There are going to be better Rookie of the Year candidates than Jeremy Sochan.

Paolo Banchero — the only traditional go-to scorer from this class, at least this season — has been the firm favorite more or less since the start. Bennedict Mathurin started the year a flamethrower, and Jalen Williams is closing it out as one; Keegan Murray has been making shots all year for a No. 3 seed. Walker Kessler plays a more anonymous brand of basketball than usually wins awards, but how often do you see a rookie with this much feel for the finer aspects of protecting the rim?

Sochan, by comparison, has played through warts and blemishes all year. He's shooting a ho-hum 45.3 percent from the field, and a much more damning 24.6 percent from three. He was making less than half of his free throws to start the year, until switching to a one-handed form brought his hit rate up to a more average-ish number. He’s no sure thing for either All-Rookie Team. We knew from the start, when the San Antonio Spurs drafted him with the No. 9 pick, that his jumper would almost surely be the swing skill that makes or breaks his career.

With that said, his development from month to month this season has been the sort that you can’t dismiss. He’s an irrepressible force, playing the game at the speed of neurons firing. The Spurs have embraced a full youth* movement (*Victor Wembanyama) this year, and as they’ve hacked away at the measure of verifiable NBA talent in their lineup, Gregg Popovich has given Sochan greater freedom in role and responsibility. Really, his only responsibility is to go and try some things out there. He’s run wild with this assignment.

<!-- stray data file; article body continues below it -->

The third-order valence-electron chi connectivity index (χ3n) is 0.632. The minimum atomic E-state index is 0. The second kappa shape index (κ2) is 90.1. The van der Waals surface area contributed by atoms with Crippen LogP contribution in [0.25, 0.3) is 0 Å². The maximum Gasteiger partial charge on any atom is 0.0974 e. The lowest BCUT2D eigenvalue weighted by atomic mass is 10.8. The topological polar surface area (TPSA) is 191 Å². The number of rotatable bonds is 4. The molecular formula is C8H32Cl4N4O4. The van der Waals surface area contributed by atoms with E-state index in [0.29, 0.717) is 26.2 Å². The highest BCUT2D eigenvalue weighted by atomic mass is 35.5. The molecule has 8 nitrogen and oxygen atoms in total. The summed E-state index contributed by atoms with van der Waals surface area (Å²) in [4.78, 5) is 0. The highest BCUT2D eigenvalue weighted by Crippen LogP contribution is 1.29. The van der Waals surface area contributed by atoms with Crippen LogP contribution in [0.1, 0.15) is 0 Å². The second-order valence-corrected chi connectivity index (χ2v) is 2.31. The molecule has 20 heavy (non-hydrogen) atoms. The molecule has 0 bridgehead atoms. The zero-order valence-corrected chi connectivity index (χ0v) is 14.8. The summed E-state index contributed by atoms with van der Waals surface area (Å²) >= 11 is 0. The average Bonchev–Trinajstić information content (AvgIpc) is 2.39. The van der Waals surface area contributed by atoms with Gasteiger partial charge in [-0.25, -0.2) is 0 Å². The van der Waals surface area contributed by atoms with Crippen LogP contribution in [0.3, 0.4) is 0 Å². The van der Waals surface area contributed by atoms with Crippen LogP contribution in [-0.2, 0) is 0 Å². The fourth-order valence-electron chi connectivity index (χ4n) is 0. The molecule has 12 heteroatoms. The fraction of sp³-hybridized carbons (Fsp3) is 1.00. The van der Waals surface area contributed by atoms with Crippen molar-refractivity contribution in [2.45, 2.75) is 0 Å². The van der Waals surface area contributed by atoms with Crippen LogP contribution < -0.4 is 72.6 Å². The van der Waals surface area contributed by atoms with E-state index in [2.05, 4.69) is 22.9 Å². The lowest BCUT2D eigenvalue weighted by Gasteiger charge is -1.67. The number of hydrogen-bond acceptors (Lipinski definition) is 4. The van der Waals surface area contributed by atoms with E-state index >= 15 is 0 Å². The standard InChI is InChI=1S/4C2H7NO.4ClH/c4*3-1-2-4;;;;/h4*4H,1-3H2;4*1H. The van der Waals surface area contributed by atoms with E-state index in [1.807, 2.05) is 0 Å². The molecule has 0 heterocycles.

Sochan is, primarily, a 6’9 forward with the size and speed to project as the type of switchable defensive player so desirable in the NBA these days, and an especially endearing freneticism for blowing up the other offense’s actions. Where he’s been given more freedom is with the ball in his hands, and this has been the exciting part for anyone still watching Spurs games these days. (Unfortunately, Sochan hasn’t been exempt from the injury management tag either — but he also had the best game of his career right before the DNP’s.)

Sochan breaks the convention and structure of the game. He plays a hyperactive, improvisational style that feels like watching a basketball randomizer — or perhaps (optimistically?) a burgeoning hoops genius learning to lean into his best impulses. The Spurs used Sochan in more opportunistic and play-finishing roles at first, sprinkling in touches as a high-post and hand-off fulcrum. Encouraged by the early returns, they’ve been playing him more as a point guard, straight up. Sochan has an innate feel for the second layer of the defense, and how the floor can bend to spring players open. His passes are form meeting function, a creative flair that bypasses the standard patterns of the game to generate advantages. He’s a wild-card of a playmaker who might ad-lib the set at any moment. This is a pass he’s thrown multiple times this season; how many other rookies, at any position, make this read?